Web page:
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Local Marine loses both legs, not his spirit

FAIRBORN — Marine Lance Cpl. Larry Draughn Jr. credits his remarkable recovery after losing both legs in Afghanistan on May 31 to his stubbornness and something he learned from his late father.

http://www.daytondailynews.com/news/dayton-news/local-marine-loses-both-legs-not-his-spirit-271283.html

By Margo Rutledge Kissell, Staff Writer

Updated 10:23 PM Friday, August 28, 2009

“I don’t let nothing keep me down. That’s one thing my dad taught me,” said Draughn, who is walking on new prosthetic legs with the aid of two canes.

He continues to go through physical therapy at the Walter Reed Army Medical Center in Washington, D.C.

Draughn’s 58-year-old father died in 2007 from chronic obstructive pulmonary disease right after the teen got out of boot camp. On oxygen for the last three years of his life, he’d attach his tank to the lawn mower and go cut the grass.

Larry’s mother, Barbara Draughn of Fairborn, said her son also saw the determination of his late grandfather, Arlo Hardman of Fairborn, who lost both feet to diabetes when he was 70 but learned to walk again.

“That’s one of the first things he said, ‘If my grandfather could do it at 70 years old, I could do it at 21.’ ”

Doctors and physical therapists have marveled at how far the young Marine has come since he stepped on an improvised explosive device during a patrol with his unit.

The Meadowdale High School graduate will return home on Monday, Aug. 31, to Fairborn, where family and others in the community are planning a surprise homecoming.

Greene County commissioners have declared Monday Lance Cpl. Larry Draughn Jr. Day.

“We would like to give him a hero’s homecoming by lining the streets with people, flags and signs to let him know how much we appreciate the sacrifice he and his young family have made,” said Fairborn City Council member Frank Cervone, who has been working with state Rep. Jarrod Martin’s office.

Plans include an escort by the Ohio State Highway Patrol and the Patriot Guard Riders along Interstate 70, I-675 and Ohio 444 to a family residence on Sharon Drive in the Rona Hills neighborhood. Fairborn fire and police also will be involved in the homecoming, as will a Marine Corps color guard and the Fairborn High School marching band.

The public is invited to line the route along Ohio 444, Black Lane and Bluegrass Drive and should be in place by 4:45 p.m. Monday, organizers said.

Draughn will be on convalescent leave for a few weeks in the Miami Valley before returning to Walter Reed for more therapy.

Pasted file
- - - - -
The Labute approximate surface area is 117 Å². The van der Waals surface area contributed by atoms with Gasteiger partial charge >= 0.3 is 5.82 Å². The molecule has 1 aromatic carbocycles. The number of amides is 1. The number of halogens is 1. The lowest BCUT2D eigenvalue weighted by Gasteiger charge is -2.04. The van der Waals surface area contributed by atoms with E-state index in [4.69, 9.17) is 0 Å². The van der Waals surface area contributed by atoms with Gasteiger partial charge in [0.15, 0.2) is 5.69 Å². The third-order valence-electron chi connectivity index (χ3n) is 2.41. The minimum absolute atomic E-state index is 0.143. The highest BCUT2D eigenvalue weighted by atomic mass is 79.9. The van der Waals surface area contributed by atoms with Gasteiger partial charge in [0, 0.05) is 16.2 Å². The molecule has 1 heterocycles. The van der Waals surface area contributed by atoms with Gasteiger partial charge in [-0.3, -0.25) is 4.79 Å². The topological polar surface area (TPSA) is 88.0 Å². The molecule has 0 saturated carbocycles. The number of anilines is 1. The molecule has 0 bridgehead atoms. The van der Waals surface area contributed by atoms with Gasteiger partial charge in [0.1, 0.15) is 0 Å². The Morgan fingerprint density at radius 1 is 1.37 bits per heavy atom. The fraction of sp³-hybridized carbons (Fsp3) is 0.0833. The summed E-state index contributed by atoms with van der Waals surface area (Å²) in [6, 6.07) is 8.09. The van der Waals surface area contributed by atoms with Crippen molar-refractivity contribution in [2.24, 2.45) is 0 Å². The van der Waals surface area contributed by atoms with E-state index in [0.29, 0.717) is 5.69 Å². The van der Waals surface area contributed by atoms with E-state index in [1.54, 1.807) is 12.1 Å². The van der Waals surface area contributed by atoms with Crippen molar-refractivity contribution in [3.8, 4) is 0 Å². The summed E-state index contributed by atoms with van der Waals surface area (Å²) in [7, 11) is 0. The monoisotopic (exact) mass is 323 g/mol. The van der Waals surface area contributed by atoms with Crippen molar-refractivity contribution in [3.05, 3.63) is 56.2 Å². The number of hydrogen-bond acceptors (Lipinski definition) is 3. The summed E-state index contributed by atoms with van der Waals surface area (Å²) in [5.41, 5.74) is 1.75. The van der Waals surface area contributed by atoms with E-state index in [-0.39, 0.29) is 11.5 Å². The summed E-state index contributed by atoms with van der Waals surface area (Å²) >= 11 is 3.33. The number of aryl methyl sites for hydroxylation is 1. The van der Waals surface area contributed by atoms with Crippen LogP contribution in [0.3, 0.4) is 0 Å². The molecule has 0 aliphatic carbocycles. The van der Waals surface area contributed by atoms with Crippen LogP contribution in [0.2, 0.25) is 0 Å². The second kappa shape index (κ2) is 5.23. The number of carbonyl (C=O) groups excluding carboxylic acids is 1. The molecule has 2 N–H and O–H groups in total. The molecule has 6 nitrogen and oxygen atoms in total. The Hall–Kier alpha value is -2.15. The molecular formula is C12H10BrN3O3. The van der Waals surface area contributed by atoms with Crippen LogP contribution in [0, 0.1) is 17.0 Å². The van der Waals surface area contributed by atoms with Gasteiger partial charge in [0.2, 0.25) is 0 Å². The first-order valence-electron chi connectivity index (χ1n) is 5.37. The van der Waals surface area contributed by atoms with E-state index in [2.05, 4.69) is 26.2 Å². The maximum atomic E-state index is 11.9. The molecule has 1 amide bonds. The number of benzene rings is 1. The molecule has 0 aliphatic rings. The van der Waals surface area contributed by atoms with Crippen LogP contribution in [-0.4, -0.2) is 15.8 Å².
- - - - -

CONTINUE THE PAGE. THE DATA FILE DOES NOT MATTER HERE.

He was wounded two weeks after arriving in Afghanistan with his unit from the 2nd Battalion, 3rd Marine Regiment out of the Marine Corps Base Hawaii, Kaneohe Bay.

His left leg was amputated midway between his knee and thigh; his right one above the shin. He also lost two fingers on his right hand and broke three fingers on his left.

On June 5, he arrived at the National Naval Medical Center in Bethesda, Md.

Barbara Draughn recalled her son asking the medical staff at there: “How quick can you get a double amputee out of here?”

Three weeks had been the earliest they’d seen someone leave, they told him.

“He did it in two weeks and two days,” his mother said.

Draughn said he was motivated to beat that earlier record.

“I wanted to be the first to do it.”


Coming home next week will allow Draughn and his wife, Kaytlin, to celebrate their son Garon’s first birthday on Sept. 9 with family and friends.

Larry Draughn celebrated his 22nd birthday in July with a special cake made by the Baltimore custom cake shop of Food Network star Chef Duff Goldman.

Draughn’s mother-in-law, Carol Hazlett of Fairborn, wanted to do something special so she contacted Charm City Cakes, featured on the popular Food Network show “Ace of Cakes.” There was a $1,000 deposit required to order a cake but after the staff learned Draughn’s story, they offered to make the cake for free.

“They came and spent two hours with him,” Barbara Draughn said. The red velvet cake contained the Marine Corps emblem, a rifle and a fishing pole, capturing his main interests.

Barbara Draughn said she’s been overwhelmed by the outpouring of support from people wanting to help her son and family.

Some of the strongest support has come from her co-workers at Miami Valley Hospital, where she works the late shift on the Emergency Room’s information desk.

“They donated their personal time off and that money went into her bank of time off,” hospital spokeswoman Nancy Thickel said. The hospital’s foundation, the Mueller Society, also awarded her funds to assist her financially through the ordeal.

It was a big help.

“It allowed me to keep my focus on Larry,” she said.

All summer, Barbara and Kaytlin Draughn took turns e-mailing updates about his progress to family and friends back in the Miami Valley.

“He doesn’t realize how many people back home have been praying and keeping up with his story,” his mother said.


Last week, Draughn walked onto the field at the Washington Nationals’ ball park with 6-foot-6 slugger Adam Dunn.

It was a thrill for the young Marine who first met Dunn when he played for the Dayton Dragons in 2000. The then-student had won a contest to spend the day with the team at Fifth Third Field.

Draughn has been getting out more on his new prosthetic legs.

He’s feeling good about his recovery but said the biggest challenge has been learning to walk again.

“I’ll be walking without canes some day,” he said, “hopefully sooner than later.”

In December, he plans to travel back to Hawaii to welcome home his fellow Marines still serving in Afghanistan.